Culture Dating Features opinion piece

Valentine’s Day: Where is the love?

With Valentine’s Day getting more commercialised every year, has its true meaning been lost among all the marketing? Or is the love still there?

The first ever Valentine’s Day was recorded in the year 496. Once a festival encompassing the celebration of fertility rites and new budding relationships has now married itself to a day/week/month of over-the-top, expensive, unnecessary expressions of love (presents).

Against:

As the roses stay propped at the front of the Tesco’s checkout and the overpriced chocolates lie in the window of Hotel Chocolat, each year forces more and more pressure to spend something on a partner. And even if you’ve pledged not to spend anything, or to spend a small amount, the pressure from the commercial market hangs over us.

Retail spending in the UK is predicted to reach £855m, up almost a quarter since 2017. It’s a haven for businesses: restaurants, florists and supermarkets and us consumers are suckers for the Valentine’s Day industry. Moonpig even promote cards ‘from the Dog’ … WTF?

Even though I’m in a relationship, I find the day perpetuates the sickly idea of a need to spend money in order to express love, often on things we can’t afford.

Spending money for Valentine’s Day isn’t really mine and my partner’s thing, if you haven’t already noticed. In fact, we’re spending someone else’s money this year, from a Christmas present, with a voucher for Bills.

In the midst of a climate emergency, it’s impossible not to mention all the presents that will create more plastic waste and eventually more rubbish that will inevitably end up in landfill.

Valentine’s Day is a day to be left almost ignored. Tell your partner you love them, and treat them well every day. And if you’re single – do what you do every single day: save your money and enjoy star fishing on your bed.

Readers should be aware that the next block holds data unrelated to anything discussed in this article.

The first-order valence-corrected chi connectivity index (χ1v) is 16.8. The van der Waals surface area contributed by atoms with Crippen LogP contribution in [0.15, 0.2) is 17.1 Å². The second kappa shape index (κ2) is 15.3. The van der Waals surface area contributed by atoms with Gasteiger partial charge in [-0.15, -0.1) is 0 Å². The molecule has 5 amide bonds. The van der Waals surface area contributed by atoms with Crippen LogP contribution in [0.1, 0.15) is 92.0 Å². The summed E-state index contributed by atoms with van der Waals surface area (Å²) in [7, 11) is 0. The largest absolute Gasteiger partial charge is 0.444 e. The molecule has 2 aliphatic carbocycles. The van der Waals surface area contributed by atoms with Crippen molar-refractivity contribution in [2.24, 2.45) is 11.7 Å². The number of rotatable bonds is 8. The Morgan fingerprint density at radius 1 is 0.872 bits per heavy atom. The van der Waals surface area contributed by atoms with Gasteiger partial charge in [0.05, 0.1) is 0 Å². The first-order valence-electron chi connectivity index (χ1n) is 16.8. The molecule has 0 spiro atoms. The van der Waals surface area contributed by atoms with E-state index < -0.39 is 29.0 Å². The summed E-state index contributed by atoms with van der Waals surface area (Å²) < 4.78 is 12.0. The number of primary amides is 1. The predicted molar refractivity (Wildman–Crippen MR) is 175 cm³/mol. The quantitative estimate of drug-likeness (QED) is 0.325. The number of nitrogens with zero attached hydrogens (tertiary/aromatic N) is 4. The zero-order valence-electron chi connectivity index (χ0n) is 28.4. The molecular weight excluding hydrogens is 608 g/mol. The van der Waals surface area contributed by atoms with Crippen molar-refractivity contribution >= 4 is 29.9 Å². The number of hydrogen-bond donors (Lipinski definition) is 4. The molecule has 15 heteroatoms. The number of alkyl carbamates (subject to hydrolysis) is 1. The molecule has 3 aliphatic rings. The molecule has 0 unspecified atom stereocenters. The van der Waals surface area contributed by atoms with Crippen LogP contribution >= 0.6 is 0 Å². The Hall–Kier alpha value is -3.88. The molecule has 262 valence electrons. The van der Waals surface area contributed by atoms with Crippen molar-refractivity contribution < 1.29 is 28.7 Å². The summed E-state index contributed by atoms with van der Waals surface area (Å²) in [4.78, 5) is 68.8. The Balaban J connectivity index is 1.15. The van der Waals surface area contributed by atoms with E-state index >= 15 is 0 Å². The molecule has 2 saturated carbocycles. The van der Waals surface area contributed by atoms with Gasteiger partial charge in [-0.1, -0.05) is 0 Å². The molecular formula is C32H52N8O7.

(By Emily Redman)

For:

I’ve recently come out of a long term relationship. So it could be expected that I’d have some animosity towards Valentine’s Day and all of the rose covered chocolates that it holds.

But as usual I have the opposite view to Emily – I think Valentine’s is a time to be celebrated.

I sent my first Valentine’s card in year seven – it was tragically anonymous and amounted to nothing. But you win some you lose some, I picked myself up and haven’t looked back since. (Sarcasm obviously).

My first proper Valentine’s was last year. We used it to do all of the things we loved doing, went for a long walk, I cooked pasta (domestic God), watched films and ordered a Chinese takeaway. It was a day to just be together and enjoy each other’s company – it didn’t need to be plastered all over social media or kicked off with roses on the bed.

The prominence of commercial products for couples has taken away from the true meaning of Valentine’s, granted, but they’re not a necessity. With more and more cynicism directed towards the day, use it instead to appreciate all of the things and people you love in your life.

If you’re single and slightly resenting the thought of seeing loved-up Instagram posts, focus instead on your favourite friendships and remind them how much they mean to you. Or visit your family and spend quality time with them. Or the gym – either will help.

(By Billy Stone)

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